For instance, AIP lists five organizations devoted to fulfilling the wishes of the terminally ill with ‘wish’ in their names. It gives failing grades to four of them. Only the well known, Make-A-Wish Foundation receives an acceptable mark.
Sound-a-like names also surface in outright frauds. Weiner says such scams tend to rise following large disasters. Currently they are not as much of a problem as last year in the wake of Hurricane Katrina, but that can easily change with the weather.
Phishing schemes using look-a-like email pleas, however, are always in season. Weiner discourages clicking through an email to make a donation. Instead he suggests using a search engine to look up the charity’s Web address, and if making an online donation, doing so from the Web site.
Weiner also cautions against giving in response to pressure. “Watch out for on-the-spot decisions — pressure is often a ruse to avoid scrutiny. Reputable charities will welcome donations next week or next month. Need, unfortunately, is a year-round occurrence,” he says.
Cause-related giving that is linked to buying certain products also requires some scrutiny. Stephen Adler, CEO of marketing firm Charity Brands and author of Cause for Concern, advises consumers to look at the fine print underlying these campaigns to ensure purchases will accomplish what they think they will.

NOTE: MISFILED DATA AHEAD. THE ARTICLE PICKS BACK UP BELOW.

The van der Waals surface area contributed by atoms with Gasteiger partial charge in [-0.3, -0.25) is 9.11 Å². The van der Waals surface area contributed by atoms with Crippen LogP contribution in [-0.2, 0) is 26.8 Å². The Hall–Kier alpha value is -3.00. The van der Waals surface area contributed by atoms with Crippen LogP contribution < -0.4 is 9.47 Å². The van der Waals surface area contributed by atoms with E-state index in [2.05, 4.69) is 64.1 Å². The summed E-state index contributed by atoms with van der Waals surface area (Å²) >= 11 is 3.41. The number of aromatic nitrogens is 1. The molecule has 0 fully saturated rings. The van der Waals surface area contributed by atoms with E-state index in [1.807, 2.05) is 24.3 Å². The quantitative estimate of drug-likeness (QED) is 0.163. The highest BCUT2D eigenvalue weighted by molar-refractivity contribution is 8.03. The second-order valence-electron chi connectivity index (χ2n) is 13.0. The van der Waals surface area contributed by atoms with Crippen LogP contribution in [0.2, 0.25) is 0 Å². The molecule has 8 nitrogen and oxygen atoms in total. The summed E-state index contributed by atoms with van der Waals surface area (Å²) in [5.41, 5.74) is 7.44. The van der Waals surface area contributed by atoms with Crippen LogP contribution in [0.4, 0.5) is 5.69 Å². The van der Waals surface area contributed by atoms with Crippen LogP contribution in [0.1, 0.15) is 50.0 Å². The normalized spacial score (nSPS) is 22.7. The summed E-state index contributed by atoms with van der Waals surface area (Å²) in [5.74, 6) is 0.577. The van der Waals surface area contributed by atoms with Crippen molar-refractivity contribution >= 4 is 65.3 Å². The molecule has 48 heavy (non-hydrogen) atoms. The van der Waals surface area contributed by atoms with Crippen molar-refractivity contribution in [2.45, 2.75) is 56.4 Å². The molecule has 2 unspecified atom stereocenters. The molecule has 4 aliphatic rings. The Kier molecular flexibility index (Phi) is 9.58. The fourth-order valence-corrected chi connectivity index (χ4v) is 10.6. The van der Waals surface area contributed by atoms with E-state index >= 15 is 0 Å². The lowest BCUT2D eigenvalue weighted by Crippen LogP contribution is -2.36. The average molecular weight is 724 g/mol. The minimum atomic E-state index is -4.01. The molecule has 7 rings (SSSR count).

That is because some corporations cap their donations. No matter how many items are sold, only a certain amount, such as $100,000, will actually be passed through to the cause. The rest of the proceeds pass to the corporation’s bottom line.” It is important to know if the corporation is giving all proceeds, some or a fixed amount to the charity,” adds Adler.
Just because an organization is registered as a tax-exempt charity does not mean donations to it will qualify for tax deductions. If the deductibility of a donation is important, then that aspect needs to be verified with the charity before giving. Also, the IRS is cracking down on what it is allowing to be listed among charitable contributions. A written receipt is now required for every contribution, regardless of amount or how it is made.
Many people may be thinking of local problems or people when they donate to a cause. But Adler notes that donations to national or global organizations, especially on an unrestricted basis, tend not to end up in local hands. “If people want to give to address a specific disease or situation, they are well served to give locally where the money will stay in the community,” he suggests.
This global versus local realization led to a change this year in the Camell children’s giving strategy. Influenced by the book, ‘Beatrice’s Goat,’ they have been making donations to the Heifer Project to buy farm animals for struggling families in other countries for several years. But this year, realizing their money does not benefit anyone in Chicago, they decided to donate some of it to local organizations as well.